Birgit Pauli-Haack: Yeah. So there are other announcements that we wanted to make or just point you to posts that have been published. One is the core editor improvements on improve your workflow with the list view. The list view is a new feature, not a new feature, it’s a revamped feature. Most of you will probably remember it being called the block navigator. It’s the three lines on the top toolbar, when you click on it, it kind of comes out and shows you a view of all the blocks that are used on that particular post. And it had been revamped also to be used in the template editor. And there’s some great information in that post. Now the initial patterns are in the WordPress pattern directory with 10.7. Also, the block patterns are not coming with core anymore. They are also pulled from the directory. That’s a great enhancement because now other people can submit block patterns to the directory. And there is a big shout out or call for patterns from the design team. And I will add that also to the list of posts here. Another post is….

Grzegorz Ziółkowski: Yeah, I think….

Birgit Pauli-Haack: Go ahead. 

Grzegorz Ziółkowski: I think for now there is a special category which allows to mark some of the patterns to show up in the core by design. So it’s not that people will see all the patterns at once, and this is something that probably will evolve over time. But initially there is a small subset of patterns that will be available within this feature.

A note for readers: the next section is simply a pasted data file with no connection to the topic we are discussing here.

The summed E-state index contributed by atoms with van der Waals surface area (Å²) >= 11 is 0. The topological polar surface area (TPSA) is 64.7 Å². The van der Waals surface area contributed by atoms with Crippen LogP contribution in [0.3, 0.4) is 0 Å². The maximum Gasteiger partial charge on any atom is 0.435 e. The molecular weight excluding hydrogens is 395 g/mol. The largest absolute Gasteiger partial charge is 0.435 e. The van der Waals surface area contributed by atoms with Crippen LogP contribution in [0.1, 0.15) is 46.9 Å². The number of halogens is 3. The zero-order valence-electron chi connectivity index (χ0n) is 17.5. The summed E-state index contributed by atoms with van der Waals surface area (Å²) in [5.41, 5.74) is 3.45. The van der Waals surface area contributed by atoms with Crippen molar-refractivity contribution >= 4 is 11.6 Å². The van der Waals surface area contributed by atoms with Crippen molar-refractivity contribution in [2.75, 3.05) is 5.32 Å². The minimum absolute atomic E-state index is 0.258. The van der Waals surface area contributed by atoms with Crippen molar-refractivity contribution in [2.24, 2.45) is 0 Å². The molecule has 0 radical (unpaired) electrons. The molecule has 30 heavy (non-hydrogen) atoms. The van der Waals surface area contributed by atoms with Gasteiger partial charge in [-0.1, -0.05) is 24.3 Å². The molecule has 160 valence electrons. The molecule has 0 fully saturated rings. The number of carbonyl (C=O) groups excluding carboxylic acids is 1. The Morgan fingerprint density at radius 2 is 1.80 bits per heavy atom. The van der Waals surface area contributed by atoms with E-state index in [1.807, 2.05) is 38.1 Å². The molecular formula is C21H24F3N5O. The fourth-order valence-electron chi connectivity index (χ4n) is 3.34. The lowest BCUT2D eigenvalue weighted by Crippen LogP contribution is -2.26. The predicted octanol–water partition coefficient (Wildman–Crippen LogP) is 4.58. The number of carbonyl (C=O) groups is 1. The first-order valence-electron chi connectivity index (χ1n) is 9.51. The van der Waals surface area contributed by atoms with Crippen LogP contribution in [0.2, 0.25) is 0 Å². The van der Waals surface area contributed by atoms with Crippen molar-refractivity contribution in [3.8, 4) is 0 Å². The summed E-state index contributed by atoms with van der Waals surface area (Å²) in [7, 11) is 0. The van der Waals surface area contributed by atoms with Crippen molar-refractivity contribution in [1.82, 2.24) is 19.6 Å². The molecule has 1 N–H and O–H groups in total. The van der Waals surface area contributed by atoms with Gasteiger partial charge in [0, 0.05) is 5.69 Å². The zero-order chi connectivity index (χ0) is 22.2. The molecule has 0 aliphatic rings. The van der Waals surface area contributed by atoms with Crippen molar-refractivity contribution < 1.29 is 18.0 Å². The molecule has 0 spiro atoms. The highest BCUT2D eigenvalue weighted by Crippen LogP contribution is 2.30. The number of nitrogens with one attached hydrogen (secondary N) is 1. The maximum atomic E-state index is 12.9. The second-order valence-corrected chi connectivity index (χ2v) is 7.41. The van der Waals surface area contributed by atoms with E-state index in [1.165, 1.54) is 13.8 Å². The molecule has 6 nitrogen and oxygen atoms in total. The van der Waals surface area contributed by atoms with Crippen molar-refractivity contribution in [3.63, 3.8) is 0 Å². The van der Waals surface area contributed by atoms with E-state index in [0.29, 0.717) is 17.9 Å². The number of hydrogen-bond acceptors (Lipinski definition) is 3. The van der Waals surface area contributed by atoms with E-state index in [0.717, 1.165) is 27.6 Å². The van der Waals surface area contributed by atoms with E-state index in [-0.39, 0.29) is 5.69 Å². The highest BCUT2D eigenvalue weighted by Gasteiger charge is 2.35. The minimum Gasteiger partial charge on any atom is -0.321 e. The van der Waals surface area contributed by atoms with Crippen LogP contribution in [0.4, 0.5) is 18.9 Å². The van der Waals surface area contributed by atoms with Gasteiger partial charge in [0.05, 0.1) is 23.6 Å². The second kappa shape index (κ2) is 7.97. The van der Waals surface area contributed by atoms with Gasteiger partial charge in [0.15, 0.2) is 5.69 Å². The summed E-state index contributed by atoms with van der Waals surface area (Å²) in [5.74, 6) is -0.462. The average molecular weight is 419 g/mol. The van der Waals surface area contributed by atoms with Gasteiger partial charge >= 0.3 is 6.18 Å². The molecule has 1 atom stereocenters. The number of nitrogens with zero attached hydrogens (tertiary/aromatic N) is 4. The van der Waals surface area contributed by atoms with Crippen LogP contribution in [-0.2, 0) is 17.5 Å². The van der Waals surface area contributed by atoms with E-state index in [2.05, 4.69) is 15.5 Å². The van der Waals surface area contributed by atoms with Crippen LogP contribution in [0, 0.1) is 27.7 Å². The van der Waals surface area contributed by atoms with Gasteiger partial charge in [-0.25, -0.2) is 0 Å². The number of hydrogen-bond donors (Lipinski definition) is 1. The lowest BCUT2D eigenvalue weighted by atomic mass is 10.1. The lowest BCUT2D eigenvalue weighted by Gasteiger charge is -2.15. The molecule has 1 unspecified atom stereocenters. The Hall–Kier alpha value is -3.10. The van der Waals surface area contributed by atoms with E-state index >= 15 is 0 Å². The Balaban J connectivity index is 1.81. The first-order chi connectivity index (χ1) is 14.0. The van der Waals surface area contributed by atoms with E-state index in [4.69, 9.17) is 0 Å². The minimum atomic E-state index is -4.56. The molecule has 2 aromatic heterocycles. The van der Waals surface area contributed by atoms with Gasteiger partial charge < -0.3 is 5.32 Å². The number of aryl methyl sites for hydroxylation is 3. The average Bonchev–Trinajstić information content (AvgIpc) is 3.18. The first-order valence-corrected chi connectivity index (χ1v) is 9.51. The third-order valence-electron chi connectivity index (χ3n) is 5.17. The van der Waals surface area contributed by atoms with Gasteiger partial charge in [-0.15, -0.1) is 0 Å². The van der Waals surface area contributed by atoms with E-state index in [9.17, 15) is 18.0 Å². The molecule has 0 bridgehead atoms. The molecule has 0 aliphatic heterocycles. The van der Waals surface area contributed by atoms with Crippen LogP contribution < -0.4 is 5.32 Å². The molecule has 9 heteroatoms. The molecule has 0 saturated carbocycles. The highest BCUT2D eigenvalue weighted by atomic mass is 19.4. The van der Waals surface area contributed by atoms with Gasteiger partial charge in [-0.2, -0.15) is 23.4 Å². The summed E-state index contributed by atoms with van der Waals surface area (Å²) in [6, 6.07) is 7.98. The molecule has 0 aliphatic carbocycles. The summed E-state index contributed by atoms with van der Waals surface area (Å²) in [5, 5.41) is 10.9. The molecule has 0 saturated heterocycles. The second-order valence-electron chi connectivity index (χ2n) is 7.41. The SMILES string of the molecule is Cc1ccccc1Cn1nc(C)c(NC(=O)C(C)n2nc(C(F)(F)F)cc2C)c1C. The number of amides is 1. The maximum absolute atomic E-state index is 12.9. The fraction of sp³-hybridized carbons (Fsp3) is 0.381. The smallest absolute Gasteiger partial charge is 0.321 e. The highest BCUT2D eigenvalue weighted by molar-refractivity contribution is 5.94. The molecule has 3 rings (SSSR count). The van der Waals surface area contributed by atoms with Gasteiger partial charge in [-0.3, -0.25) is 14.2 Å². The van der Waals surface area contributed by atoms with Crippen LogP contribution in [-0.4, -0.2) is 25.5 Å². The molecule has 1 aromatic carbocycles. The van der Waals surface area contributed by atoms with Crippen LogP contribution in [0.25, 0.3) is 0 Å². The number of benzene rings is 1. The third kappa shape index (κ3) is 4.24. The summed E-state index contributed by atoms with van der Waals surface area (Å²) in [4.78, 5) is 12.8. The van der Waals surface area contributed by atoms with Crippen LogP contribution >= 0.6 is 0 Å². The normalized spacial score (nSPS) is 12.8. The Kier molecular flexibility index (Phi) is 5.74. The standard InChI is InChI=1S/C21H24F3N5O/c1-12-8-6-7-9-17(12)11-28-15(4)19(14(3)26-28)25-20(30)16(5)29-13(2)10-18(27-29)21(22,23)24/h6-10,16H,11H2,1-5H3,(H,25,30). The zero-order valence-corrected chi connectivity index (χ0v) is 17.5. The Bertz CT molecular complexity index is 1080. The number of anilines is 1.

Birgit Pauli-Haack: So Kjell Reigstad has a post on the design make blog about the initial patterns for that. Oh, it’s in the list and also a call for people to send in the new patterns. Right. 

Grzegorz Ziółkowski: Yeah. And in the last episode we covered the new feature, Duotone block support and now there is an official announcement post that explains in detail how it will work and what possibility because it’s very much expected for people to read because you will learn a lot how to use that in practice and this is really nice.

Birgit Pauli-Haack: Yeah. Yeah, they did a great, good job and putting that together, and you can actually find it under the which is a new place to find some of that information, but it’s part of Josepha Haden Chomphosy’s initiative to make the news a little bit more user centric and actually give some new features there. 

Community Contributions

So, what also happened this week was WordCamp Europe. And it was from Monday through Wednesday, the 7th to the 9th. And there were quite a few topics and talks and discussions on Gutenberg. And there is a post on the Gutenberg Times where I’ve collected everything. And I will update that also with the links to the videos as soon as they are on WordPress TV, so we can keep that handy. So Fabian Kägy talked about building great experiences with the new editor and….

Grzegorz Ziółkowski: I enjoyed it so much. It so goes in line as if he was a Gutenberg core contributor just speaking for the team.